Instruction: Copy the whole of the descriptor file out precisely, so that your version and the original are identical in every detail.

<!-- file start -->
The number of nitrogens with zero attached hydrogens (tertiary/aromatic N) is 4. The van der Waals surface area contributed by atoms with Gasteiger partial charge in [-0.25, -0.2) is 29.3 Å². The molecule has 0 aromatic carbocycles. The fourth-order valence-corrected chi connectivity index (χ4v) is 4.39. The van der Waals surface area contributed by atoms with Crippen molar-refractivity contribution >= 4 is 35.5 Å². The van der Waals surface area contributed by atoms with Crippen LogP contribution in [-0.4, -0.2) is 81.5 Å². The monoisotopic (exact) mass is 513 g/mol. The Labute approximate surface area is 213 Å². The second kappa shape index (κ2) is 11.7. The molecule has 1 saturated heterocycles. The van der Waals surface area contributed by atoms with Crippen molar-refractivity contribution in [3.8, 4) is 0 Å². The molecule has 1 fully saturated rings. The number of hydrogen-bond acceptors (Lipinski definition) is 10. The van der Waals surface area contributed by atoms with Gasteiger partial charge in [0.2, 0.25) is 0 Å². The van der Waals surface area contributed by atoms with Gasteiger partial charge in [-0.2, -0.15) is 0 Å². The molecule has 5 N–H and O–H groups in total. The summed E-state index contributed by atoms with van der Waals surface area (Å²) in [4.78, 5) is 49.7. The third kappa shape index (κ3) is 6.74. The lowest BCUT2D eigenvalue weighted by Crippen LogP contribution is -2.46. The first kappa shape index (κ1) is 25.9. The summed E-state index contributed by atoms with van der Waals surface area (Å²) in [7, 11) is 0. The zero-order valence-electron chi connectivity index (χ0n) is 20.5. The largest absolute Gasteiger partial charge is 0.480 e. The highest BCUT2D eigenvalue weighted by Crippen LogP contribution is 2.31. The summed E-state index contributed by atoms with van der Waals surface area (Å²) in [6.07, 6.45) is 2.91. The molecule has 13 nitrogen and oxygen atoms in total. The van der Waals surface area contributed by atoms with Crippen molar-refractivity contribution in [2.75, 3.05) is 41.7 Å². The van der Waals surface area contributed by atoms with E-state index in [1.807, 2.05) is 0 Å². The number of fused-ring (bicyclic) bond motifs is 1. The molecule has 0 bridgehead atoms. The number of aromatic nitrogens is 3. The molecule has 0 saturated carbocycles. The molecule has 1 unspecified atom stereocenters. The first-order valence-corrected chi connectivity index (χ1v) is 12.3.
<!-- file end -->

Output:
The number of nitrogens with zero attached hydrogens (tertiary/aromatic N) is 4. The van der Waals surface area contributed by atoms with Gasteiger partial charge in [-0.25, -0.2) is 29.3 Å². The molecule has 0 aromatic carbocycles. The fourth-order valence-corrected chi connectivity index (χ4v) is 4.39. The van der Waals surface area contributed by atoms with Crippen molar-refractivity contribution >= 4 is 35.5 Å². The van der Waals surface area contributed by atoms with Crippen LogP contribution in [-0.4, -0.2) is 81.5 Å². The monoisotopic (exact) mass is 513 g/mol. The Labute approximate surface area is 213 Å². The second kappa shape index (κ2) is 11.7. The molecule has 1 saturated heterocycles. The van der Waals surface area contributed by atoms with Crippen molar-refractivity contribution in [3.8, 4) is 0 Å². The molecule has 1 fully saturated rings. The number of hydrogen-bond acceptors (Lipinski definition) is 10. The van der Waals surface area contributed by atoms with Gasteiger partial charge in [0.2, 0.25) is 0 Å². The van der Waals surface area contributed by atoms with Gasteiger partial charge in [-0.2, -0.15) is 0 Å². The molecule has 5 N–H and O–H groups in total. The summed E-state index contributed by atoms with van der Waals surface area (Å²) in [4.78, 5) is 49.7. The third kappa shape index (κ3) is 6.74. The lowest BCUT2D eigenvalue weighted by Crippen LogP contribution is -2.46. The first kappa shape index (κ1) is 25.9. The summed E-state index contributed by atoms with van der Waals surface area (Å²) in [7, 11) is 0. The zero-order valence-electron chi connectivity index (χ0n) is 20.5. The largest absolute Gasteiger partial charge is 0.480 e. The highest BCUT2D eigenvalue weighted by Crippen LogP contribution is 2.31. The summed E-state index contributed by atoms with van der Waals surface area (Å²) in [6.07, 6.45) is 2.91. The molecule has 13 nitrogen and oxygen atoms in total. The van der Waals surface area contributed by atoms with Crippen molar-refractivity contribution in [2.75, 3.05) is 41.7 Å². The van der Waals surface area contributed by atoms with E-state index in [1.807, 2.05) is 0 Å². The number of fused-ring (bicyclic) bond motifs is 1. The molecule has 0 bridgehead atoms. The number of aromatic nitrogens is 3. The molecule has 0 saturated carbocycles. The molecule has 1 unspecified atom stereocenters. The first-order valence-corrected chi connectivity index (χ1v) is 12.3.